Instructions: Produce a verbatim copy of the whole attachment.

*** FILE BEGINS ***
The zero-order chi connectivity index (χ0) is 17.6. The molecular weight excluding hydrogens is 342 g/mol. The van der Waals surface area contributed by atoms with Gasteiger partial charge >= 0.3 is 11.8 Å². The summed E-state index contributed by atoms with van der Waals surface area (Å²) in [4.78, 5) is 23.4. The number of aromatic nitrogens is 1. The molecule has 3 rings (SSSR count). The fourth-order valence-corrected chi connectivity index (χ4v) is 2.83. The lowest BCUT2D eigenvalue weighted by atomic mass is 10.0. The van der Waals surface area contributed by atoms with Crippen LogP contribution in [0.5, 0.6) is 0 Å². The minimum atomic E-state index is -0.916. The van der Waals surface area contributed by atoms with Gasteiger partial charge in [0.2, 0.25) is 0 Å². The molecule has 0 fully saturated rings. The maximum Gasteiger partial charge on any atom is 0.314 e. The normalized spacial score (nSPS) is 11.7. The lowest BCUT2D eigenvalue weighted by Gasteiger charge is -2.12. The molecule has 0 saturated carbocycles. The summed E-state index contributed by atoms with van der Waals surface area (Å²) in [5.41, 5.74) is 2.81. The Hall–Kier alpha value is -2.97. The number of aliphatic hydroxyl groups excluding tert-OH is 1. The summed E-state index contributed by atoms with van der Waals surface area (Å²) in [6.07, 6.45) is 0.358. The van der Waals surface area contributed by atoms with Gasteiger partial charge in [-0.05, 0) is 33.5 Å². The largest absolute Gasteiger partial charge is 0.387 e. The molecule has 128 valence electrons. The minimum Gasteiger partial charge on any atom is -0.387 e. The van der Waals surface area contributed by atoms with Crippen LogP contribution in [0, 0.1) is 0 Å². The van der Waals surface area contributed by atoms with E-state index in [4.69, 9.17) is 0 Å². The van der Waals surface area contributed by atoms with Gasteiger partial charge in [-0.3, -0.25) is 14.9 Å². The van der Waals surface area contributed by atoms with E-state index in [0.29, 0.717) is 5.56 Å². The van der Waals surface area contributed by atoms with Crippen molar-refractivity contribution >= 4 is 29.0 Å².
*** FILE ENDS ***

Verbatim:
The zero-order chi connectivity index (χ0) is 17.6. The molecular weight excluding hydrogens is 342 g/mol. The van der Waals surface area contributed by atoms with Gasteiger partial charge >= 0.3 is 11.8 Å². The summed E-state index contributed by atoms with van der Waals surface area (Å²) in [4.78, 5) is 23.4. The number of aromatic nitrogens is 1. The molecule has 3 rings (SSSR count). The fourth-order valence-corrected chi connectivity index (χ4v) is 2.83. The lowest BCUT2D eigenvalue weighted by atomic mass is 10.0. The van der Waals surface area contributed by atoms with Crippen LogP contribution in [0.5, 0.6) is 0 Å². The minimum atomic E-state index is -0.916. The van der Waals surface area contributed by atoms with Gasteiger partial charge in [0.2, 0.25) is 0 Å². The molecule has 0 fully saturated rings. The maximum Gasteiger partial charge on any atom is 0.314 e. The normalized spacial score (nSPS) is 11.7. The lowest BCUT2D eigenvalue weighted by Gasteiger charge is -2.12. The molecule has 0 saturated carbocycles. The summed E-state index contributed by atoms with van der Waals surface area (Å²) in [5.41, 5.74) is 2.81. The Hall–Kier alpha value is -2.97. The number of aliphatic hydroxyl groups excluding tert-OH is 1. The summed E-state index contributed by atoms with van der Waals surface area (Å²) in [6.07, 6.45) is 0.358. The van der Waals surface area contributed by atoms with Gasteiger partial charge in [-0.05, 0) is 33.5 Å². The largest absolute Gasteiger partial charge is 0.387 e. The molecule has 128 valence electrons. The minimum Gasteiger partial charge on any atom is -0.387 e. The van der Waals surface area contributed by atoms with Crippen LogP contribution in [0, 0.1) is 0 Å². The van der Waals surface area contributed by atoms with E-state index in [4.69, 9.17) is 0 Å². The van der Waals surface area contributed by atoms with Gasteiger partial charge in [-0.3, -0.25) is 14.9 Å². The van der Waals surface area contributed by atoms with E-state index in [0.29, 0.717) is 5.56 Å². The van der Waals surface area contributed by atoms with Crippen molar-refractivity contribution >= 4 is 29.0 Å².